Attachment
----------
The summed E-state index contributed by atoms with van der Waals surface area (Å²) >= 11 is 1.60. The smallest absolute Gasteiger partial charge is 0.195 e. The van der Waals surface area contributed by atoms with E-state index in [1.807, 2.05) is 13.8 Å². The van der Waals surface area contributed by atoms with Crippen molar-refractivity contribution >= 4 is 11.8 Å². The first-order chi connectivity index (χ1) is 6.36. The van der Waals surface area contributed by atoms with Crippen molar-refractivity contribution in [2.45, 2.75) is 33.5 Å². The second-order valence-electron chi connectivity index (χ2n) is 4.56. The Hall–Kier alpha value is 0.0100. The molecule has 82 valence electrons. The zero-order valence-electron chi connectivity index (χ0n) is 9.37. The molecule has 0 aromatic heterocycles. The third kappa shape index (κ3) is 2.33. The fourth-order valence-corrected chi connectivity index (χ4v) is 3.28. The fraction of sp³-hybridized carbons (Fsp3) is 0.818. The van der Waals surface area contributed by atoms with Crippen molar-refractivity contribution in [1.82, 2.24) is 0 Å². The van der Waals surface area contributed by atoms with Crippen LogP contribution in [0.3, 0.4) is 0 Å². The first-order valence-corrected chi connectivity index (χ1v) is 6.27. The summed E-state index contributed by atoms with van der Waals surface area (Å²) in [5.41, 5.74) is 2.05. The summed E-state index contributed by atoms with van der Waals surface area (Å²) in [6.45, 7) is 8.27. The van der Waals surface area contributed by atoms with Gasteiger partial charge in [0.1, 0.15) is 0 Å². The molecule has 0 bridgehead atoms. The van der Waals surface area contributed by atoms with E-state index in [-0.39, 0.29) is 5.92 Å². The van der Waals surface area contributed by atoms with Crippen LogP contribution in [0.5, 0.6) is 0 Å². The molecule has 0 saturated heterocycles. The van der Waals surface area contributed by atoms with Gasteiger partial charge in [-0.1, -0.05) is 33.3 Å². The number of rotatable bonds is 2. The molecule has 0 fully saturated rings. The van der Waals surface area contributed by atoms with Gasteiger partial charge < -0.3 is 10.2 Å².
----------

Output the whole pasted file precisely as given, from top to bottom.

The summed E-state index contributed by atoms with van der Waals surface area (Å²) >= 11 is 1.60. The smallest absolute Gasteiger partial charge is 0.195 e. The van der Waals surface area contributed by atoms with E-state index in [1.807, 2.05) is 13.8 Å². The van der Waals surface area contributed by atoms with Crippen molar-refractivity contribution >= 4 is 11.8 Å². The first-order chi connectivity index (χ1) is 6.36. The van der Waals surface area contributed by atoms with Crippen molar-refractivity contribution in [2.45, 2.75) is 33.5 Å². The second-order valence-electron chi connectivity index (χ2n) is 4.56. The Hall–Kier alpha value is 0.0100. The molecule has 82 valence electrons. The zero-order valence-electron chi connectivity index (χ0n) is 9.37. The molecule has 0 aromatic heterocycles. The third kappa shape index (κ3) is 2.33. The fourth-order valence-corrected chi connectivity index (χ4v) is 3.28. The fraction of sp³-hybridized carbons (Fsp3) is 0.818. The van der Waals surface area contributed by atoms with Crippen molar-refractivity contribution in [1.82, 2.24) is 0 Å². The van der Waals surface area contributed by atoms with Crippen LogP contribution in [0.3, 0.4) is 0 Å². The first-order valence-corrected chi connectivity index (χ1v) is 6.27. The summed E-state index contributed by atoms with van der Waals surface area (Å²) in [5.41, 5.74) is 2.05. The summed E-state index contributed by atoms with van der Waals surface area (Å²) in [6.45, 7) is 8.27. The van der Waals surface area contributed by atoms with Gasteiger partial charge in [0.1, 0.15) is 0 Å². The molecule has 0 bridgehead atoms. The van der Waals surface area contributed by atoms with E-state index in [-0.39, 0.29) is 5.92 Å². The van der Waals surface area contributed by atoms with Crippen LogP contribution in [0.5, 0.6) is 0 Å². The molecule has 0 saturated heterocycles. The van der Waals surface area contributed by atoms with Gasteiger partial charge in [-0.1, -0.05) is 33.3 Å². The number of rotatable bonds is 2. The molecule has 0 fully saturated rings. The van der Waals surface area contributed by atoms with Gasteiger partial charge < -0.3 is 10.2 Å².